Basic information on tar sands, tar sands resources, and data recovery of oil from tar sands.
What Exactly Are Tar Sands?
Tar sands (generally known as oil sands) are a mix of clay, sand, water, and bitumen, huge black colored viscous oil. Tar sands are mined and prepared to extract the oil-rich bitumen, which can be then refined into oil. The bitumen in tar sands may not be pumped from surface with its normal condition; instead tar sand deposits tend to be mined, generally utilizing strip mining or open pit strategies, and/or oil is extracted by underground heating with extra upgrading.
Tar sands tend to be mined and processed to come up with oil just like oil pumped from traditional oil wells, but extracting oil from tar sands is much more complex than traditional oil recovery. Oil sands data recovery procedures include removal and separation methods to separate your lives the bitumen from the clay, sand, and water that comprise the tar sands. Bitumen also requires extra upgrading before it can be processed. Because it is therefore viscous (thick), it calls for dilution with lighter hydrocarbons to make it transportable by pipelines.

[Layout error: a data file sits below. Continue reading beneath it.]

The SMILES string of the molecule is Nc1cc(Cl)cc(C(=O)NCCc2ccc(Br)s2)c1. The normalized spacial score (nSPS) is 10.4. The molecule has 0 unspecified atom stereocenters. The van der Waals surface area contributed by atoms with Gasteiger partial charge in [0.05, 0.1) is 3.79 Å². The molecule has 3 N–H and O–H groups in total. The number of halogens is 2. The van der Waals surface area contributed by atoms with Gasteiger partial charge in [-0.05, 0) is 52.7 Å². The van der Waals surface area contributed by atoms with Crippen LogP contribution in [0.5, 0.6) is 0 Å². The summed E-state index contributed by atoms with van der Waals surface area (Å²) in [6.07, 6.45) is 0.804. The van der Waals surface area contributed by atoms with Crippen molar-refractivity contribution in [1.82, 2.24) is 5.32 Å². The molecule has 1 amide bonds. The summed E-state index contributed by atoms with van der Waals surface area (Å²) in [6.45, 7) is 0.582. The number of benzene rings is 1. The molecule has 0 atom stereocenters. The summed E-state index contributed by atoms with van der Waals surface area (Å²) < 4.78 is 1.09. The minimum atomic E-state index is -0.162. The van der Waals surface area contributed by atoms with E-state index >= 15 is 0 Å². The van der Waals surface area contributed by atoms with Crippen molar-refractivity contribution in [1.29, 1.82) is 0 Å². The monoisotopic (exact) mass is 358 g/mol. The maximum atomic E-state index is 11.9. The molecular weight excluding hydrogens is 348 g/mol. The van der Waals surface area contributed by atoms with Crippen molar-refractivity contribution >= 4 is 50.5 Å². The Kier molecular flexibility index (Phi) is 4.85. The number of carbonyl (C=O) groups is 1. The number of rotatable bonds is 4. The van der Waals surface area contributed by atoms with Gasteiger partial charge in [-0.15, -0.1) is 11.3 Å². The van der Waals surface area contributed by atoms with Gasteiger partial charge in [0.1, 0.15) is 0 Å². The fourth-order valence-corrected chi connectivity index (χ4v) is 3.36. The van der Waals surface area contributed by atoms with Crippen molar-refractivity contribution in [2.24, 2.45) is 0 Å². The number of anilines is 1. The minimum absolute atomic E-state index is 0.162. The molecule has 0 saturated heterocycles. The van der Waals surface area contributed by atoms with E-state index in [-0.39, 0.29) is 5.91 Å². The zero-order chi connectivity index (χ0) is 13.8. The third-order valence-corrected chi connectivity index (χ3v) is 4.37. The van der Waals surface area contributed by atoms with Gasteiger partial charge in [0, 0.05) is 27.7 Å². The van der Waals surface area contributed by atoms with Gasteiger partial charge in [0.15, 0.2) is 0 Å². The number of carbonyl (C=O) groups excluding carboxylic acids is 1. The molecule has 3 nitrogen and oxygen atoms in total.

Tar Sands Sources
A lot of the world's oil (significantly more than 2 trillion drums) is in the type of tar sands, though it just isn't all recoverable. While tar sands are observed in several places worldwide, the largest build up on the planet are observed in Canada (Alberta) and Venezuela, and far associated with the rest can be found in various countries at the center East. In the United States, tar sands resources are mainly concentrated in Eastern Utah, mostly on public places. The in-place tar sands oil resources in Utah are approximated at 12 to 19 billion barrels.